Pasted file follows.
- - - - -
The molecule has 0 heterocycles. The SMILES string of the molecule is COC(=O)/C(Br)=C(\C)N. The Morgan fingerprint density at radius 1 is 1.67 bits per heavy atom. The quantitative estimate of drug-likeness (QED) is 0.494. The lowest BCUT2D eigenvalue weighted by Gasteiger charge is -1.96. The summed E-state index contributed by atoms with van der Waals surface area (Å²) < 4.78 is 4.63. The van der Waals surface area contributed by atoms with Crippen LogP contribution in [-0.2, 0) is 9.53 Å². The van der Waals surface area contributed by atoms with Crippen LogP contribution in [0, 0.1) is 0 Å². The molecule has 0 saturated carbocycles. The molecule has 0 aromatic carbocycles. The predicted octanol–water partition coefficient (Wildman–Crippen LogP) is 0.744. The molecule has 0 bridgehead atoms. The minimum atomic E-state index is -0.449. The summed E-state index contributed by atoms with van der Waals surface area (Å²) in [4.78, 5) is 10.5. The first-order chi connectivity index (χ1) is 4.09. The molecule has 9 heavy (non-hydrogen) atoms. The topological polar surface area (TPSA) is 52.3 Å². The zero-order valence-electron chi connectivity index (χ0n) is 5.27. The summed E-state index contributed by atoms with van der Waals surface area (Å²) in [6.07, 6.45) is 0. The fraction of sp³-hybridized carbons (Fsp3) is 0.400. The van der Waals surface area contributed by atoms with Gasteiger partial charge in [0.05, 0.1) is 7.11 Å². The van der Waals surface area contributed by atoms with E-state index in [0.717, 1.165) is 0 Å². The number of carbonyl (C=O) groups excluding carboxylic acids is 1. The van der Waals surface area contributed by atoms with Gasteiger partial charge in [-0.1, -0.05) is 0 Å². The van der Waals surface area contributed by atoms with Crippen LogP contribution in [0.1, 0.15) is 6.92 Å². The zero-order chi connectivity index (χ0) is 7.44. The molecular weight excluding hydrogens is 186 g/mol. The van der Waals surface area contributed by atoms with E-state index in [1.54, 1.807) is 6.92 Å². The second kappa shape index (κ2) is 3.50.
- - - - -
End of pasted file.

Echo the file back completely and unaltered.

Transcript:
The molecule has 0 heterocycles. The SMILES string of the molecule is COC(=O)/C(Br)=C(\C)N. The Morgan fingerprint density at radius 1 is 1.67 bits per heavy atom. The quantitative estimate of drug-likeness (QED) is 0.494. The lowest BCUT2D eigenvalue weighted by Gasteiger charge is -1.96. The summed E-state index contributed by atoms with van der Waals surface area (Å²) < 4.78 is 4.63. The van der Waals surface area contributed by atoms with Crippen LogP contribution in [-0.2, 0) is 9.53 Å². The van der Waals surface area contributed by atoms with Crippen LogP contribution in [0, 0.1) is 0 Å². The molecule has 0 saturated carbocycles. The molecule has 0 aromatic carbocycles. The predicted octanol–water partition coefficient (Wildman–Crippen LogP) is 0.744. The molecule has 0 bridgehead atoms. The minimum atomic E-state index is -0.449. The summed E-state index contributed by atoms with van der Waals surface area (Å²) in [4.78, 5) is 10.5. The first-order chi connectivity index (χ1) is 4.09. The molecule has 9 heavy (non-hydrogen) atoms. The topological polar surface area (TPSA) is 52.3 Å². The zero-order valence-electron chi connectivity index (χ0n) is 5.27. The summed E-state index contributed by atoms with van der Waals surface area (Å²) in [6.07, 6.45) is 0. The fraction of sp³-hybridized carbons (Fsp3) is 0.400. The van der Waals surface area contributed by atoms with Gasteiger partial charge in [0.05, 0.1) is 7.11 Å². The van der Waals surface area contributed by atoms with E-state index in [0.717, 1.165) is 0 Å². The number of carbonyl (C=O) groups excluding carboxylic acids is 1. The van der Waals surface area contributed by atoms with Gasteiger partial charge in [-0.1, -0.05) is 0 Å². The van der Waals surface area contributed by atoms with Crippen LogP contribution in [0.1, 0.15) is 6.92 Å². The zero-order chi connectivity index (χ0) is 7.44. The molecular weight excluding hydrogens is 186 g/mol. The van der Waals surface area contributed by atoms with E-state index in [1.54, 1.807) is 6.92 Å². The second kappa shape index (κ2) is 3.50.